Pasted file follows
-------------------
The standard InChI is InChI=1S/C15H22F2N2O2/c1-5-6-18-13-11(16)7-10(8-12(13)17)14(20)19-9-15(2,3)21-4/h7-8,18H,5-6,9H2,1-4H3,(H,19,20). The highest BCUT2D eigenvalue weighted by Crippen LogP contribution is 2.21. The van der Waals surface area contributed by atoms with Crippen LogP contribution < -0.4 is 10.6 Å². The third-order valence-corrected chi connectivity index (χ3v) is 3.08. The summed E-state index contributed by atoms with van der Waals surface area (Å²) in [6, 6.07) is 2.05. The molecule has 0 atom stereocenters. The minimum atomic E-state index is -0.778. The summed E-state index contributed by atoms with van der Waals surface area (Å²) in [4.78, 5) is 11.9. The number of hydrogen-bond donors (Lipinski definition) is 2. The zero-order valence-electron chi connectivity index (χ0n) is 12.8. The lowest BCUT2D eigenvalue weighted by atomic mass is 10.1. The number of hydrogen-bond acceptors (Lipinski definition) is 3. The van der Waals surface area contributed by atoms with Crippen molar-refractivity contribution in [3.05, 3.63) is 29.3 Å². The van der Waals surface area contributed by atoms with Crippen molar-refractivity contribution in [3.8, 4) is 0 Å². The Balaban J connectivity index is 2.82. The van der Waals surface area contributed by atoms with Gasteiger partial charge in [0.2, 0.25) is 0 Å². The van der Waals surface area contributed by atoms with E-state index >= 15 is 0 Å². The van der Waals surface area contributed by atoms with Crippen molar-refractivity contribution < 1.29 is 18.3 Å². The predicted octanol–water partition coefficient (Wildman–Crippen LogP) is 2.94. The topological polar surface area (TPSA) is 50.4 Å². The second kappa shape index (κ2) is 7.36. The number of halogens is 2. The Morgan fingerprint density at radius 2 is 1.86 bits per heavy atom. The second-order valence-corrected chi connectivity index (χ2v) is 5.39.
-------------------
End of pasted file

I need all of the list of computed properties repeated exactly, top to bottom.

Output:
The standard InChI is InChI=1S/C15H22F2N2O2/c1-5-6-18-13-11(16)7-10(8-12(13)17)14(20)19-9-15(2,3)21-4/h7-8,18H,5-6,9H2,1-4H3,(H,19,20). The highest BCUT2D eigenvalue weighted by Crippen LogP contribution is 2.21. The van der Waals surface area contributed by atoms with Crippen LogP contribution < -0.4 is 10.6 Å². The third-order valence-corrected chi connectivity index (χ3v) is 3.08. The summed E-state index contributed by atoms with van der Waals surface area (Å²) in [6, 6.07) is 2.05. The molecule has 0 atom stereocenters. The minimum atomic E-state index is -0.778. The summed E-state index contributed by atoms with van der Waals surface area (Å²) in [4.78, 5) is 11.9. The number of hydrogen-bond donors (Lipinski definition) is 2. The zero-order valence-electron chi connectivity index (χ0n) is 12.8. The lowest BCUT2D eigenvalue weighted by atomic mass is 10.1. The number of hydrogen-bond acceptors (Lipinski definition) is 3. The van der Waals surface area contributed by atoms with Crippen molar-refractivity contribution in [3.05, 3.63) is 29.3 Å². The van der Waals surface area contributed by atoms with Crippen molar-refractivity contribution in [3.8, 4) is 0 Å². The Balaban J connectivity index is 2.82. The van der Waals surface area contributed by atoms with Gasteiger partial charge in [0.2, 0.25) is 0 Å². The van der Waals surface area contributed by atoms with E-state index >= 15 is 0 Å². The van der Waals surface area contributed by atoms with Crippen molar-refractivity contribution < 1.29 is 18.3 Å². The predicted octanol–water partition coefficient (Wildman–Crippen LogP) is 2.94. The topological polar surface area (TPSA) is 50.4 Å². The second kappa shape index (κ2) is 7.36. The number of halogens is 2. The Morgan fingerprint density at radius 2 is 1.86 bits per heavy atom. The second-order valence-corrected chi connectivity index (χ2v) is 5.39.